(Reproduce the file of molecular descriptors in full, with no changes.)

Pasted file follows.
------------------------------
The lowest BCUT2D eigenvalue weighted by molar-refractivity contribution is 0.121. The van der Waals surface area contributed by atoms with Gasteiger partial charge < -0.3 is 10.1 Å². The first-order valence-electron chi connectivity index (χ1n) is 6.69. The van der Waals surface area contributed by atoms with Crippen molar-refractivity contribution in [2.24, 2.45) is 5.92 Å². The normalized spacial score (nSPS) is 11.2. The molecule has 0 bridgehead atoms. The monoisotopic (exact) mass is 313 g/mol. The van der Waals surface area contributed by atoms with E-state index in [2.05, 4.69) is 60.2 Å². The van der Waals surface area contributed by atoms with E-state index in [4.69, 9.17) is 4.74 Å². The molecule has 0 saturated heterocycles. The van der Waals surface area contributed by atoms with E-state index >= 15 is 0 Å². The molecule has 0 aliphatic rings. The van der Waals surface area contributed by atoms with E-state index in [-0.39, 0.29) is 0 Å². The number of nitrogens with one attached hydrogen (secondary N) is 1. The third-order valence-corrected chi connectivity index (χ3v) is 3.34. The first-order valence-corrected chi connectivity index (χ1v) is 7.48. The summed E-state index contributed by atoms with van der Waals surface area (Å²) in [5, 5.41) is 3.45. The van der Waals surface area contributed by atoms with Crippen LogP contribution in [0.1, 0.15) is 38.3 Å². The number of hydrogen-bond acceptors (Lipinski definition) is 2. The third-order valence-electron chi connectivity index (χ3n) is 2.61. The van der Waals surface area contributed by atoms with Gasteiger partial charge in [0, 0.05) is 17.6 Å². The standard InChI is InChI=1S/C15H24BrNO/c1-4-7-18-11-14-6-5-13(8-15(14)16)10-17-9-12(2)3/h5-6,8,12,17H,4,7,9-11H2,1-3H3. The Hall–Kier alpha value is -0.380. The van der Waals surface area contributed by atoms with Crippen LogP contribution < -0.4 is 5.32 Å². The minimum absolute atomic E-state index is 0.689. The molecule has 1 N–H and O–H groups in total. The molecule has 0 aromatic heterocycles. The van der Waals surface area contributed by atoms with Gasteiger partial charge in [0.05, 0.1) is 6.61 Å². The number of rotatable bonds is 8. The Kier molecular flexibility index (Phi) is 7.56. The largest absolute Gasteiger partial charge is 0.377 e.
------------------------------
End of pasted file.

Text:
The lowest BCUT2D eigenvalue weighted by molar-refractivity contribution is 0.121. The van der Waals surface area contributed by atoms with Gasteiger partial charge < -0.3 is 10.1 Å². The first-order valence-electron chi connectivity index (χ1n) is 6.69. The van der Waals surface area contributed by atoms with Crippen molar-refractivity contribution in [2.24, 2.45) is 5.92 Å². The normalized spacial score (nSPS) is 11.2. The molecule has 0 bridgehead atoms. The monoisotopic (exact) mass is 313 g/mol. The van der Waals surface area contributed by atoms with E-state index in [2.05, 4.69) is 60.2 Å². The van der Waals surface area contributed by atoms with E-state index in [4.69, 9.17) is 4.74 Å². The molecule has 0 saturated heterocycles. The van der Waals surface area contributed by atoms with E-state index >= 15 is 0 Å². The molecule has 0 aliphatic rings. The van der Waals surface area contributed by atoms with E-state index in [-0.39, 0.29) is 0 Å². The number of nitrogens with one attached hydrogen (secondary N) is 1. The third-order valence-corrected chi connectivity index (χ3v) is 3.34. The first-order valence-corrected chi connectivity index (χ1v) is 7.48. The summed E-state index contributed by atoms with van der Waals surface area (Å²) in [5, 5.41) is 3.45. The van der Waals surface area contributed by atoms with Crippen LogP contribution in [0.1, 0.15) is 38.3 Å². The number of hydrogen-bond acceptors (Lipinski definition) is 2. The third-order valence-electron chi connectivity index (χ3n) is 2.61. The van der Waals surface area contributed by atoms with Gasteiger partial charge in [0, 0.05) is 17.6 Å². The standard InChI is InChI=1S/C15H24BrNO/c1-4-7-18-11-14-6-5-13(8-15(14)16)10-17-9-12(2)3/h5-6,8,12,17H,4,7,9-11H2,1-3H3. The Hall–Kier alpha value is -0.380. The van der Waals surface area contributed by atoms with Crippen LogP contribution < -0.4 is 5.32 Å². The minimum absolute atomic E-state index is 0.689. The molecule has 1 N–H and O–H groups in total. The molecule has 0 aromatic heterocycles. The van der Waals surface area contributed by atoms with Gasteiger partial charge in [0.05, 0.1) is 6.61 Å². The number of rotatable bonds is 8. The Kier molecular flexibility index (Phi) is 7.56. The largest absolute Gasteiger partial charge is 0.377 e.